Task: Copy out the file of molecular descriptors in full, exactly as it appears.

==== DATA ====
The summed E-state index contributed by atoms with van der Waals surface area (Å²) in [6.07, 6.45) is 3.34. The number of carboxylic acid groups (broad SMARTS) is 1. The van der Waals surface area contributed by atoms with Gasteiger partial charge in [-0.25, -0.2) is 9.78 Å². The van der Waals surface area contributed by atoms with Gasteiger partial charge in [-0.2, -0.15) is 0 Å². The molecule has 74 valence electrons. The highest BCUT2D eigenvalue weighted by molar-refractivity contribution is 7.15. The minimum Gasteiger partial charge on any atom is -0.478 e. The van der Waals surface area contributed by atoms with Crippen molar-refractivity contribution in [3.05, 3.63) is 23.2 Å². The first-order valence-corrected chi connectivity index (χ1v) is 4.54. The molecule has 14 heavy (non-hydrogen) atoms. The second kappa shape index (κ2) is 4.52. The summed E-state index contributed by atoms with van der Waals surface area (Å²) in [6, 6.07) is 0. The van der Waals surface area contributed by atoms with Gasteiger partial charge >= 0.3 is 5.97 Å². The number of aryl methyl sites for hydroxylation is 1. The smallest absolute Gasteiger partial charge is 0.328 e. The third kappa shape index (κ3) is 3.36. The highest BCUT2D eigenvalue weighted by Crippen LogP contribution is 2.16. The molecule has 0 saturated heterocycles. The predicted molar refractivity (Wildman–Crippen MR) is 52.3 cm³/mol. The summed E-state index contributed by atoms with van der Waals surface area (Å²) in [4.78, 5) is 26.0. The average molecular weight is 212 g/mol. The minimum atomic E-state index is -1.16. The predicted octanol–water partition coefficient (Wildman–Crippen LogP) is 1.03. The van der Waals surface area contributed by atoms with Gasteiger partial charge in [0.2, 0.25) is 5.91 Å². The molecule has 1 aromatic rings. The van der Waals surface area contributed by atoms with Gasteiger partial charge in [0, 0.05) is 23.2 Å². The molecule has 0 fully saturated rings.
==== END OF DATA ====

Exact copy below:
The summed E-state index contributed by atoms with van der Waals surface area (Å²) in [6.07, 6.45) is 3.34. The number of carboxylic acid groups (broad SMARTS) is 1. The van der Waals surface area contributed by atoms with Gasteiger partial charge in [-0.25, -0.2) is 9.78 Å². The van der Waals surface area contributed by atoms with Gasteiger partial charge in [-0.2, -0.15) is 0 Å². The molecule has 74 valence electrons. The highest BCUT2D eigenvalue weighted by molar-refractivity contribution is 7.15. The minimum Gasteiger partial charge on any atom is -0.478 e. The van der Waals surface area contributed by atoms with Crippen molar-refractivity contribution in [3.05, 3.63) is 23.2 Å². The first-order valence-corrected chi connectivity index (χ1v) is 4.54. The molecule has 14 heavy (non-hydrogen) atoms. The second kappa shape index (κ2) is 4.52. The summed E-state index contributed by atoms with van der Waals surface area (Å²) in [6, 6.07) is 0. The van der Waals surface area contributed by atoms with Gasteiger partial charge >= 0.3 is 5.97 Å². The number of aryl methyl sites for hydroxylation is 1. The smallest absolute Gasteiger partial charge is 0.328 e. The third kappa shape index (κ3) is 3.36. The highest BCUT2D eigenvalue weighted by Crippen LogP contribution is 2.16. The molecule has 0 saturated heterocycles. The predicted molar refractivity (Wildman–Crippen MR) is 52.3 cm³/mol. The summed E-state index contributed by atoms with van der Waals surface area (Å²) in [4.78, 5) is 26.0. The average molecular weight is 212 g/mol. The minimum atomic E-state index is -1.16. The predicted octanol–water partition coefficient (Wildman–Crippen LogP) is 1.03. The van der Waals surface area contributed by atoms with Gasteiger partial charge in [0.2, 0.25) is 5.91 Å². The molecule has 1 aromatic rings. The van der Waals surface area contributed by atoms with Gasteiger partial charge in [0, 0.05) is 23.2 Å². The molecule has 0 fully saturated rings.